• Transportation Security Administrator John Pistole issued a Determination that allows nonsupervisory federal airport screeners employed by the TSA to vote on whether they want to unionize. In addition to granting screeners the right to vote on union representation, the Determination establishes limits on what issues may be subject to bargaining and outlined the process for resolving labor disputes. Bargaining, which will be allowed at the national level only, may not include compensation, standards for discipline, job qualifications, proficiency testing, and some security related policies and procedures. The Federal Labor Relations Authority is scheduled to conduct the election between March 9 and April 19 and votes are expected to be counted on April 20. Although it is anticipated that they will vote in favor of representation, if the transportation security offices vote against it, they will continue to be represented by the union of their choice, or by a non–union representative, for some matters including individual grievances.
  • Walter Wise is the new president of the Bridge, Structural, and Ornamental Iron Workers Union. Wise´s term expires at the end of 2011, but Wise plans to run for a full term later this year.
  • A survey by the Pew Research Center for the People & the Press reveals that public opinion of unions remain generally low. While there has been a small change in the percentage of people holding favorable opinions of unions (up four percent to 45 percent), the percentage is still significantly below the 58 percent favorable rating that was recorded in 2007. According to the survey, while more than half of Americans believe that unions positively effect salaries, benefits, and working conditions, only about one–third of Americans think that unions contribute to productivity, access to good domestic jobs, and the ability of U.S. companies to compete in the global economy. Those who hold the most favorable opinion of unions continues to be younger people (18-29 years), democrats (over republicans and independents), and those who reside in households with union workers. There was no significant distinctions based on gender.
  • NLRB General Counsel Lafe E. Solomon issued Memorandum GC 11-06 to regional offices of the NLRB advising that it is no longer necessary to refer to the Division of Advice certain cases involving employees who are bargaining for their first collective bargaining agreement. Pursuant to the memorandum, regional offices can request notice-reading remedies without first having to obtain approval from the Division of Advice in instances where a fact pattern exists suggesting that an employer´s alleged unlawful conduct undermines union support. Regional offices will also be empowered to seek six to 12 month extensions of the “certification year” following a union election victory if an employer allegedly engaged in unfair labor practices that delayed good faith bargaining. General Counsel Solomon also granted regional offices the authority to impose bargaining schedules as remedies in instances where an employer has allegedly purposefully delayed bargaining. In such cases, regional offices can impose a bargaining schedule requiring 24 hours of bargaining per month, with a six hour per session requirement.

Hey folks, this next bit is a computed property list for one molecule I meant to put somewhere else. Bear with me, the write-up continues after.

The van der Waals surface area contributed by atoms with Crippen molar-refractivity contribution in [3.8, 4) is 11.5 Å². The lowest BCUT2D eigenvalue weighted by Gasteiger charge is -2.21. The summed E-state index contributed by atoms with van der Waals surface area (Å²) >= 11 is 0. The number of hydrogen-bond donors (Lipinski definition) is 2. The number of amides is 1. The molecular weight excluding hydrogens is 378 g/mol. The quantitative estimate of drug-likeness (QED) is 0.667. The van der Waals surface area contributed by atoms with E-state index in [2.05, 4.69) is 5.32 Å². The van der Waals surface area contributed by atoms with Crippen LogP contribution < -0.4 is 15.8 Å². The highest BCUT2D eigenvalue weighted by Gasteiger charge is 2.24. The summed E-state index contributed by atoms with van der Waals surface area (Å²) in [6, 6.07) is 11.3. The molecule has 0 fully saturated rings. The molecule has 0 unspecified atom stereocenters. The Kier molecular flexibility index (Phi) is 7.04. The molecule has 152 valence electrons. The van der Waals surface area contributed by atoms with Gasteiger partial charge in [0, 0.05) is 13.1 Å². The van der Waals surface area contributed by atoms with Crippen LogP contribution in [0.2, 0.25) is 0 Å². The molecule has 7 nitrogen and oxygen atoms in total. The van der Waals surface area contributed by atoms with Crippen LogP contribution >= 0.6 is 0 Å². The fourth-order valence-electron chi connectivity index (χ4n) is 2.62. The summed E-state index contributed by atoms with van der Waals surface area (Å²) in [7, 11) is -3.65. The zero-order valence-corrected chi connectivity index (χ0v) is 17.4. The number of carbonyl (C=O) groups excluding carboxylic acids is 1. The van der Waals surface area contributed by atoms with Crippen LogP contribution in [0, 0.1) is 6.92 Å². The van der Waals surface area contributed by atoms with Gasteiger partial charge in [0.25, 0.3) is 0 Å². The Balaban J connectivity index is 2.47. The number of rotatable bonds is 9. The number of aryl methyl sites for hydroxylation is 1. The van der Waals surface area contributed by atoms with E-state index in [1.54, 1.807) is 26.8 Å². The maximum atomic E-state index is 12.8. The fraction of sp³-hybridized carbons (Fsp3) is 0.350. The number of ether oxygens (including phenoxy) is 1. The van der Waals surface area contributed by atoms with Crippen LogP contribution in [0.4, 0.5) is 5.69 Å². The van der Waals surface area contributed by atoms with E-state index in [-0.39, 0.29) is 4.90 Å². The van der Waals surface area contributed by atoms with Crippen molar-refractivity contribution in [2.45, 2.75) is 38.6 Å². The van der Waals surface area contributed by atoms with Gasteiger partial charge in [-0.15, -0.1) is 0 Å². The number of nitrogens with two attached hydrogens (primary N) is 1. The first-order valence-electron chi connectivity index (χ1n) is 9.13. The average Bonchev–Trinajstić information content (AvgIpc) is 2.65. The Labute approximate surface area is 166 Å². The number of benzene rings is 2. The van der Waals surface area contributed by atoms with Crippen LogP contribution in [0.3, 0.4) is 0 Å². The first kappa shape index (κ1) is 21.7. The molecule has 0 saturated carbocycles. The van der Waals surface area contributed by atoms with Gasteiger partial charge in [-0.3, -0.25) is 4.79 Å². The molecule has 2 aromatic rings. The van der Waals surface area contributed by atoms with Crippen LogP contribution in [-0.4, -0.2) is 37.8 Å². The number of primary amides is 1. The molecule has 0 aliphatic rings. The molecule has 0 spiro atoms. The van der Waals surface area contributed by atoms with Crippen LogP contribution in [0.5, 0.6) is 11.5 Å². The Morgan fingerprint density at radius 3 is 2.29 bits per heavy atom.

• The International Brotherhood of Teamsters´ election appeals master remanded the election supervisor´s decision that unsuccessful attempts by the union president to offer jobs in exchange for union support during a re-election campaign did not violate the union´s election rules. The election appeals master found that even unsuccessful attempts to garner union support by offering union jobs are prohibited.
  • In June 2010, Wal-Mart Stores Inc. entered into a project labor agreement with the Chicago Building and Construction Trades Council, thus agreeing to use only union workers for construction on Wal-Mart and Sam´s Club stores and distribution centers over a three year period in certain locations in Illinois. Wal-Mart recently entered into another PLA with the Building and Construction Trades Council of Greater New York, which commits Wal-Mart to use union labor for new store construction within New York City for the next five years.